- DOH Secretary Paulyn Ubial said that they have been working with PhilHealth to come up with a drug rehabilitation program
- It would include the acute detoxification phase which would only last for two weeks as PhilHealth could not handle a longer program
- Further discussions were still required in terms of packages and the necessary fund
Department of Health (DOH) Secretary Paulyn Ubial shared that they have been considering the inclusion of a drug rehabilitation program in Philippine Health Insurance Corporation’s (PhilHealth) services.
Ubial admitted of being in talks with the aforementioned corporation to hold a two weeks’ worth of acute detoxification phase which would be included in a benefit package. It also covers psychosocial support and debriefing.
As the phase only lasts for 14 days, it does not fully encompass the prolonged rehabilitation services which usually take six to twelve months since PhilHealth could not afford the longer length of time.
Furthermore, Ubial explained that treatment with the use of required drugs would cost more than one which involves psychosocial methods only. The DOH chief said that they still had to discuss it further as they plan to create two types of packages.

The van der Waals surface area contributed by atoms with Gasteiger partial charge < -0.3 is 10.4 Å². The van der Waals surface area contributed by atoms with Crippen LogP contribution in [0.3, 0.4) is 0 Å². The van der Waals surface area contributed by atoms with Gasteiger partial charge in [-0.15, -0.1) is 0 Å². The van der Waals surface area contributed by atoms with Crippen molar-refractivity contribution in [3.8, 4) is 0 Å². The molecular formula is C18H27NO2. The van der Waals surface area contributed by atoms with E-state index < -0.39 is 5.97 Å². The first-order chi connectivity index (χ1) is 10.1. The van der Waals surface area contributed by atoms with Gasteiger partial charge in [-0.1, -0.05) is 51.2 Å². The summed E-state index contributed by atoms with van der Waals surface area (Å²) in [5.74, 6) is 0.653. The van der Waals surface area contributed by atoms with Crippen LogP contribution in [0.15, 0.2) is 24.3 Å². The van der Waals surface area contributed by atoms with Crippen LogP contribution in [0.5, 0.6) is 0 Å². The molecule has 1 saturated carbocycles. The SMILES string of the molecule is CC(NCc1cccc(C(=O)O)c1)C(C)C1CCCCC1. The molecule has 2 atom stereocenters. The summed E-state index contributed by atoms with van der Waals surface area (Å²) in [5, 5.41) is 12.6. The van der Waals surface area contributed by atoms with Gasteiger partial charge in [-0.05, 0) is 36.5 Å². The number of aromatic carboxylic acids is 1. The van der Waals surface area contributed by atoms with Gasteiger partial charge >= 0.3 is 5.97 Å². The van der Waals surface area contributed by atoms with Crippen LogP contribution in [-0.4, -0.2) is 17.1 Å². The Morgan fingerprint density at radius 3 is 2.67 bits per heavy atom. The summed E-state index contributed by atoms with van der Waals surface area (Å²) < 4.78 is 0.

The two agencies still have yet to arrange the exact coverage costs that would be necessary for the project.
Earlier, Senator Vicente ‘Tito’ Sotto III has filed a bill that mandates PhilHealth to include drug addiction treatment in the services they offer under Senate Bill No. 8.
These plans are in line of the Duterte administration’s continuous battle against the illegal substances. However, the fast increasing number of those who surrender from being involved with drugs has caused a problem for various drug rehabilitation centers across the country as they were not prepared to accommodate a large amount of people.
So far, other LGUs resorted on having the surrenderees participate in Zumba sessions or spiritual counseling among some activities reportedly.
President Rodrigo Duterte’s crackdown on drug-related crimes and those involved in it have resulted to nearly 60,000 drug dependents to submit themselves.